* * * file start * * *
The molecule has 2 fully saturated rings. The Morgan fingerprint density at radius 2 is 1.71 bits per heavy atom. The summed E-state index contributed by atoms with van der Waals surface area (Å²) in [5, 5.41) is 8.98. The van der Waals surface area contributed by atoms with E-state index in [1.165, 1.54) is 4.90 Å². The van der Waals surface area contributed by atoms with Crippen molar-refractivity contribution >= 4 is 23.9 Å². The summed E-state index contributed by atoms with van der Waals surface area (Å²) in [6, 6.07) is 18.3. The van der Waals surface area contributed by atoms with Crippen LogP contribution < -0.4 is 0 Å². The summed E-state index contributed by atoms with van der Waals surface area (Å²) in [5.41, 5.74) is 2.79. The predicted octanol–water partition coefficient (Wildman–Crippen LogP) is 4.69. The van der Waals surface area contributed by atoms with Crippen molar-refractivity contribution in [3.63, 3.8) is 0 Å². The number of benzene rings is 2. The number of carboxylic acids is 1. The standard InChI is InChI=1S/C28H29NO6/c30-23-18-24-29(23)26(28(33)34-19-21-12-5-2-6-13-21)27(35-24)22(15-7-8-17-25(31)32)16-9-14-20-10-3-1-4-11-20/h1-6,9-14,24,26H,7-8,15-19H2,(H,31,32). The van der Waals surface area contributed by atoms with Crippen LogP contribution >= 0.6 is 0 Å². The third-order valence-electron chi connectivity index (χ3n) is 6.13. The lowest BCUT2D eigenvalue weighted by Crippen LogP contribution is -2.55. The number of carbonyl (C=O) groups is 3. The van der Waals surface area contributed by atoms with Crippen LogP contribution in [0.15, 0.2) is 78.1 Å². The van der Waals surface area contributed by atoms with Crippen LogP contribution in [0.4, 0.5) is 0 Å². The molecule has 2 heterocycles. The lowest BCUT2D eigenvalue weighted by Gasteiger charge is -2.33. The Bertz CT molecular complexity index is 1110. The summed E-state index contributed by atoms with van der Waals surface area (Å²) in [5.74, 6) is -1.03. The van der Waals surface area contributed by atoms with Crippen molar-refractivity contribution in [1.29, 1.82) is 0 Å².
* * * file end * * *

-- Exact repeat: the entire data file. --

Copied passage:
The molecule has 2 fully saturated rings. The Morgan fingerprint density at radius 2 is 1.71 bits per heavy atom. The summed E-state index contributed by atoms with van der Waals surface area (Å²) in [5, 5.41) is 8.98. The van der Waals surface area contributed by atoms with E-state index in [1.165, 1.54) is 4.90 Å². The van der Waals surface area contributed by atoms with Crippen molar-refractivity contribution >= 4 is 23.9 Å². The summed E-state index contributed by atoms with van der Waals surface area (Å²) in [6, 6.07) is 18.3. The van der Waals surface area contributed by atoms with Crippen LogP contribution < -0.4 is 0 Å². The summed E-state index contributed by atoms with van der Waals surface area (Å²) in [5.41, 5.74) is 2.79. The predicted octanol–water partition coefficient (Wildman–Crippen LogP) is 4.69. The van der Waals surface area contributed by atoms with Crippen molar-refractivity contribution in [3.63, 3.8) is 0 Å². The number of benzene rings is 2. The number of carboxylic acids is 1. The standard InChI is InChI=1S/C28H29NO6/c30-23-18-24-29(23)26(28(33)34-19-21-12-5-2-6-13-21)27(35-24)22(15-7-8-17-25(31)32)16-9-14-20-10-3-1-4-11-20/h1-6,9-14,24,26H,7-8,15-19H2,(H,31,32). The van der Waals surface area contributed by atoms with Crippen LogP contribution >= 0.6 is 0 Å². The third-order valence-electron chi connectivity index (χ3n) is 6.13. The lowest BCUT2D eigenvalue weighted by Crippen LogP contribution is -2.55. The number of carbonyl (C=O) groups is 3. The van der Waals surface area contributed by atoms with Crippen LogP contribution in [0.15, 0.2) is 78.1 Å². The van der Waals surface area contributed by atoms with Crippen LogP contribution in [0.4, 0.5) is 0 Å². The molecule has 2 heterocycles. The lowest BCUT2D eigenvalue weighted by Gasteiger charge is -2.33. The Bertz CT molecular complexity index is 1110. The summed E-state index contributed by atoms with van der Waals surface area (Å²) in [5.74, 6) is -1.03. The van der Waals surface area contributed by atoms with Crippen molar-refractivity contribution in [1.29, 1.82) is 0 Å².